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NAME ^

COPE - CORBA implemented in Perl

DESCRIPTION ^

This documents describes the steps you take when writing a CORBA application in Perl using COPE.

First the basics: the laguage binding used.

Scalar types

char

The char type is represented as a 1-character perl string, like 'a'.

octet

octet is represented as a perl number, like 200. We could equally well make octet be exactly the same as char.

Integer types

long and short are no problem. unsigned long might internally be stored as a double, but that should be invisible.

Floating-Point types

Perl has those as well.

Structures

Structures are represented as blessed hashreferences. They inherit from CORBA::_Struct which implements a generic constructor called new, taking key,value pairs.

An example:

    #   struct MyStruct { // IDL
    #       boolean             simple;
    #       sequence <octet>    list;
    #   }
    package MyStruct;
    @ISA=qw(CORBA::_Struct);
    
    my $structvar = new MyStruct( simple => 1, list => [0,1,2] );

Every structure also has a TypeCode defined called _tc (in the appropriate package). In the example case, the typecode would be called $MyStruct::_tc

Sequences

A sequence is represented as an unblessed array reference, with one exception:

octet sequences are represented as a perl string, because they tend to be used for blob-like data.

Arrays

Are also represented as unblessed array references, also with one exception: char arrays, which are again perl strings.

What do people think of these exceptions to the rules?

Enumerations

Are subs with an empty prototype, declared in the appropriate package.

Strings

Are plain scalars.

Unions

I haven't looked at them yet (haven't needed them either)

Objects

Are Perl objects (blessed references)

TypeCodes

Are Perl objects

Interfaces

Are Perl classes. This means a package and an @ISA array.

Operations

Are Perl methods

Any

Will be a Perl object.

Exceptions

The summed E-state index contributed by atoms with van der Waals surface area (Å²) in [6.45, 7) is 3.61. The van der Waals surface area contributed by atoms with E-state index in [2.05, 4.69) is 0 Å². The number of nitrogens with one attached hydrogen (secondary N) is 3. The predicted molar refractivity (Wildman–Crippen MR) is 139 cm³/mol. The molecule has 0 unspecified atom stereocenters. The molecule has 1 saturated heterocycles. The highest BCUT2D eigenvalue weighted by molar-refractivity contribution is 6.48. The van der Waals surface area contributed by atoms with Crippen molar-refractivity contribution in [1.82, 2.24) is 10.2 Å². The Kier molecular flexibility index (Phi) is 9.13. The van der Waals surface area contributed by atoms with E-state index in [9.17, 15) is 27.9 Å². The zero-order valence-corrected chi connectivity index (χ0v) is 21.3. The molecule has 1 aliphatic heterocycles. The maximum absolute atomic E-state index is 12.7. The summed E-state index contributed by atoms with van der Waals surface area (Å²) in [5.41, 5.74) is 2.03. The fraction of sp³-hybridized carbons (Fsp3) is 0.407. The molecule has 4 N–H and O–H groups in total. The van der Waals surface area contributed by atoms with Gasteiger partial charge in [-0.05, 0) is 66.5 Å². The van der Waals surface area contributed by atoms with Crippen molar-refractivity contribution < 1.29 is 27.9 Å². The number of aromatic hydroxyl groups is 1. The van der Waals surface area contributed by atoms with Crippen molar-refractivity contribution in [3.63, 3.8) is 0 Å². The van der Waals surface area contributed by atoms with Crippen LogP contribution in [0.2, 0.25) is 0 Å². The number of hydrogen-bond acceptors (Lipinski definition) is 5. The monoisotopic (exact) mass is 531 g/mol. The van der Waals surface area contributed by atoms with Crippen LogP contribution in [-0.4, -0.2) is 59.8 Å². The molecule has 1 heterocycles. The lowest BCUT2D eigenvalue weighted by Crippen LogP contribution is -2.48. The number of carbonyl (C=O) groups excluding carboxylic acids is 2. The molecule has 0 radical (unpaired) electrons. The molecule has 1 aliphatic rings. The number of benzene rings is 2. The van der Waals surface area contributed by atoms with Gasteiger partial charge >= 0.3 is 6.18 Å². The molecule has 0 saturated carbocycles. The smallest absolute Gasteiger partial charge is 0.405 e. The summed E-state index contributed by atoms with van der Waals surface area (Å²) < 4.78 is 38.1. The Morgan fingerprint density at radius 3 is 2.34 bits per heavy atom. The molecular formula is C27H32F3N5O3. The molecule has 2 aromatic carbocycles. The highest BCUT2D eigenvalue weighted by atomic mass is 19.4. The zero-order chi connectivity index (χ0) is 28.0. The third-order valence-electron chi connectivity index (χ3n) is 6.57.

Are Perl classes inheriting from Experimental::Exception

Attributes

I now favour the choice the Java people have made: a method taking zero or one extra arguments, for getting or setting the attribute. This looks the most readable to me.

Parameter passing

in

All types are already scalar in nature, so can be passed as-is. The number of arguments to a method are always exactly as in the IDL.

inout

All non-reference types (numbers and strings) need to be fitted with a \ and can't be literals.

out

Same as for inout. note: You need to supply an empty anonymous array or hash for sequences, structs or arrays.

Objects need a scalar reference.

Working with TypeCodes

The TypeCodes for basic types are predefined and have names like $CORBA::_tc_boolean All non-basic types have their TypeCode stored in $package::_tc Custom TypeCodes can be built using functions like _create_struct_tc()

Server side

When implementing a server, we need three logically seperate classes:

The implementation of your object

This could be an existing class which you decide to give a shiny new CORBA wrapper

A generated Skeleton class

This is what gets called by the ORB. It is responsible for decoding method arguments and calling the method

A mapping class

The Mapping class provides the mapping between known method names the skeleton class uses and the possibly unknown names in your implementation class.

COPYRIGHT ^

Copyright (c) 1997 Lunatech Research / Bart Schuller <schuller@lunatech.com> See the file "Artistic" in the distribution for licensing and (lack of) warranties.

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